As a mom, you’re the chef, chauffer, tutor, and nurse all rolled into one. But you’re also a woman who needs to take care of herself, even when it comes to your teeth. And braces may be a necessity, since crooked teeth can cause TMJ, interfere with proper cleaning, increase tooth decay, and increase the risk of breaking a tooth. You don’t need to add these problems to your already-full plate!

You have a choice between braces and Invisalign, but which would be the best option for a busy mom? While it is your choice, Reagin Orthodontics recommends braces for moms with young kids. Here are three reasons why.

  • Braces require less mental energy. With Invisalign trays, you have to remember to take them out and put them back in. Our moms tell us they like braces because once the braces are on, they don’t have yet another thing to keep track of. You can get them and forget about them, so to speak.
  • Braces don’t get changed out every week. Aligners are created to be worn a week or two at a time. Then you get a new set to wear. But who can keep up with which set of trays you’re on? You’re busy keeping track of schedules, pacifiers, meals, and a million other things. With braces, you don’t have the constant change!
  • Braces don’t get lost. They don’t get turned into an art project for school or a chew toy for the dog. Keeping up with a home full of small kids means one thing—chaos. You don’t have to worry about losing braces or finding them in the toilet. And with braces, you don’t have to say, “Don’t Touch!” a thousand times a day.

Are Braces Safe for Nursing Moms?

One question we often get is whether braces will affect milk production or introduce metals into breast milk. You don’t have to worry. Braces contain no chemicals that have an effect on milk production. They’re completely safe for you—and your little one.

Do Many Moms Get Braces?

You may think that adults don’t wear braces, but that’s not true. Today, one in four orthodontic patients is an adult. That means 25% of the moms in your play group probably has braces already! You won’t look weird. In fact, you’re setting a great example for your kids by taking care of yourself.

How Do I Get Braces?

Getting braces is easy—and it doesn’t take as much time as you think. First, schedule a free consultation at one of our locations, whichever is the most convenient for you. We will do an initial exam and let you know what we recommend. Then, you can work with our staff to find a time to place your braces. Once that’s done, you’ll have adjustments done every 8-12 weeks. We even offer virtual appointments for those times when you can’t get away for a visit.

Even busy moms need to take care of their teeth. Call or email us today to set up an appointment.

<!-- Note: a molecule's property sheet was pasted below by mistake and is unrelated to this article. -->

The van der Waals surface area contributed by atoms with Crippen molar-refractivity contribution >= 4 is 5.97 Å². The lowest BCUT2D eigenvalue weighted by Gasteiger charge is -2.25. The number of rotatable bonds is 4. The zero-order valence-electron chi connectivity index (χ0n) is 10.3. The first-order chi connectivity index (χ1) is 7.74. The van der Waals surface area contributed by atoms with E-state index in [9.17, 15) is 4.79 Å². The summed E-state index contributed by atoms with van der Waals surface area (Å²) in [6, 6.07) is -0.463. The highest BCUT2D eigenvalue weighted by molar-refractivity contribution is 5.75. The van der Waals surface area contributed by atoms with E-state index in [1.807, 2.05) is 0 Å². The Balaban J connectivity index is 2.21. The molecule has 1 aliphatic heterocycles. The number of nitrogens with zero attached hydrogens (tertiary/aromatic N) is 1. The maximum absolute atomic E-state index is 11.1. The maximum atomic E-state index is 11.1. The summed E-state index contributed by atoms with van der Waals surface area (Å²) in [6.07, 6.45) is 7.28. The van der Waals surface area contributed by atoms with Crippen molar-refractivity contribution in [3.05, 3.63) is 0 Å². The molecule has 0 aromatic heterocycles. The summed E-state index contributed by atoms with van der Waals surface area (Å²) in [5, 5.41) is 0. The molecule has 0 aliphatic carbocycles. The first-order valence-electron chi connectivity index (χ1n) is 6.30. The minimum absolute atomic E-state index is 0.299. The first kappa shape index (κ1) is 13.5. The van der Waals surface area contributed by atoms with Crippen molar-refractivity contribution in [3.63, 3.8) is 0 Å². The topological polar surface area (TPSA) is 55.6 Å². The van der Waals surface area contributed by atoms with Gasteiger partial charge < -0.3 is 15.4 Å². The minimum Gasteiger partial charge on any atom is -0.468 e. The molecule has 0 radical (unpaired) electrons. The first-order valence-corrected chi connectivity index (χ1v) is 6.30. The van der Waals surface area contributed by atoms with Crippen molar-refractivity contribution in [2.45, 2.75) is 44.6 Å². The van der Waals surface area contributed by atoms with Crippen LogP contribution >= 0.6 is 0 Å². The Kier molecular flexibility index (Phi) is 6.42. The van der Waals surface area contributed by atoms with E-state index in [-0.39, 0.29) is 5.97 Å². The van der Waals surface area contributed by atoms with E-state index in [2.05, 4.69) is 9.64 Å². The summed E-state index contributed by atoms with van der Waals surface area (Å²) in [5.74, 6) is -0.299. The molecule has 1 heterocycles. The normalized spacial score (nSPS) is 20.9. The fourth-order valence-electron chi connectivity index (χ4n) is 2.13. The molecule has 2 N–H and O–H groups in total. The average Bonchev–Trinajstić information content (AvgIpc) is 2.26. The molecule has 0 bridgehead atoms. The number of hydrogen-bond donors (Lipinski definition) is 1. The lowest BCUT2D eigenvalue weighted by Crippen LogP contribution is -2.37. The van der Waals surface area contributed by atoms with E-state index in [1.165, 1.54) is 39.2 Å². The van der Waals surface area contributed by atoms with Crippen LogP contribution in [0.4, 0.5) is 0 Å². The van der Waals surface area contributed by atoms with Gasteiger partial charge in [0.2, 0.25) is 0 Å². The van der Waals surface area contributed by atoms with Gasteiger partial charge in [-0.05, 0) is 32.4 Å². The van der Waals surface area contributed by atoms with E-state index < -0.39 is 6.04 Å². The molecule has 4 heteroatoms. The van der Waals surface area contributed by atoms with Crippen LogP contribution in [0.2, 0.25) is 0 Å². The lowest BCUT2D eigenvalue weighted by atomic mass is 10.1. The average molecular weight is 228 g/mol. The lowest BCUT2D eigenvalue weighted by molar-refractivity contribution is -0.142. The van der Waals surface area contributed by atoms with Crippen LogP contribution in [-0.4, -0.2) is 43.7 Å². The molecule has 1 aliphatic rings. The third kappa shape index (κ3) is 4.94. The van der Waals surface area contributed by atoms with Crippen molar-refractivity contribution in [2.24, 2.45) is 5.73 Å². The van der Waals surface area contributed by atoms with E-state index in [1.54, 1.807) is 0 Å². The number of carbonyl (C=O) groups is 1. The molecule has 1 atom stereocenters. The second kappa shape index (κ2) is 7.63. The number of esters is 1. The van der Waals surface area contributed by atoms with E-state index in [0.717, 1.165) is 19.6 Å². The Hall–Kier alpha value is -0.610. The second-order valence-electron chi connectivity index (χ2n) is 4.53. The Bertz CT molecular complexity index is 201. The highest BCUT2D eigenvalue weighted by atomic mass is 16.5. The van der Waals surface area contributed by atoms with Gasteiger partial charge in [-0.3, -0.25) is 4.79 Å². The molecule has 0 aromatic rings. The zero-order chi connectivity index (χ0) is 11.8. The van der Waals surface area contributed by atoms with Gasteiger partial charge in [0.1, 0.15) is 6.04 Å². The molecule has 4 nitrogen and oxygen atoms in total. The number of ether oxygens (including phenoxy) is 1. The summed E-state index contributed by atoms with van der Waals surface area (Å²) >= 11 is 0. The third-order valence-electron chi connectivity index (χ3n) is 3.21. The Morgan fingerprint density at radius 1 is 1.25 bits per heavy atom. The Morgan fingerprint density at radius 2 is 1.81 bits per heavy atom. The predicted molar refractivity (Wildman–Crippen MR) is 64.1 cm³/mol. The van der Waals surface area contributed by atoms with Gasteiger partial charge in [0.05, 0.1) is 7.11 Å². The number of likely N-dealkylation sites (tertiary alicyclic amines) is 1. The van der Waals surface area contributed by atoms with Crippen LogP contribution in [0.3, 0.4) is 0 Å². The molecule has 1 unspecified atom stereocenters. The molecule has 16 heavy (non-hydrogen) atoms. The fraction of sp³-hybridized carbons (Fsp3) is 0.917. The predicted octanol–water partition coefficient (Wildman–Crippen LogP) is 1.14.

Taking Care of Braces and Invisalign at School

Taking Care of Braces and Invisalign at School

When you’re at home, taking care of your braces or Invisalign tray is easy because it’s a part of your everyday routine. But how do you keep up those good habits when you spend all day at school?

The good news is taking care of your braces or Invisalign at school doesn’t have to disrupt your normal routine. Just follow the tips from Reagin Orthodontics for your dental care at school and you’ll get an A from your orthodontist!

What to Do at School If You Have Braces

  • Keep a care kit in your locker. You can use a pencil case or cosmetic bag to store items you might need to care for your braces or Invisalign tray at school. Here are the essentials to include:
  • Toothbrush and paste. Both of these items can be travel-sized so they don’t take up as much room. You can stop by your locker after lunch and grab these for a quick cleaning.
  • Dental floss, threaders, and picks. You don’t want to walk into math class with food stuck in your teeth or braces after lunch. These items are essential for getting to those hard-to-reach spots between and behind your braces.
  • Small mirror. You can take a quick look between classes or after a snack to make sure nothing got lodged in your teeth or braces.
  • Orthodontic wax. This can ease any discomfort if your parts of your braces irritate your lips, gums, or the lining of your cheeks. Use a piece of the wax to create a barrier between the braces and that sensitive skin inside your mouth.
  • Braces-friendly snacks. Chances are, you’ll get the munchies at school. But some items in the vending machine will hurt your braces, so keep some soft foods on hand in case you get hungry or have after-school activities.
  • Drink lots of water. Not only does this help you stay hydrated (which is important), but it also helps removes food particles from your teeth. Water also rinses away any sugar, bacteria, acid, or other items that could harm your mouth.
  • Build in time to brush after lunch. Brushing at lunch can significantly lower the chances of tooth decay and cavities, so don’t skip this step. If you know your next class is across campus, just grab your care kit, take it to lunch with you, and stop by a bathroom that’s on the route to the class you’ll be going to.
  • Keep our phone number nearby. Sometimes emergencies happen. Brackets come loose and wires can become uncomfortable. You can call our office any time and we can schedule a time for you to visit one of our offices.
  • Get a mouth guard for sports. Even if you’re just a part of gym class, you can get popped in the mouth. Not only can it be painful, but the hardware in your mouth can cause cuts and damage to the inside of your mouth. And if you play a sport, a mouth guard is a no-brainer. Many athletes lose teeth because they don’t protect them.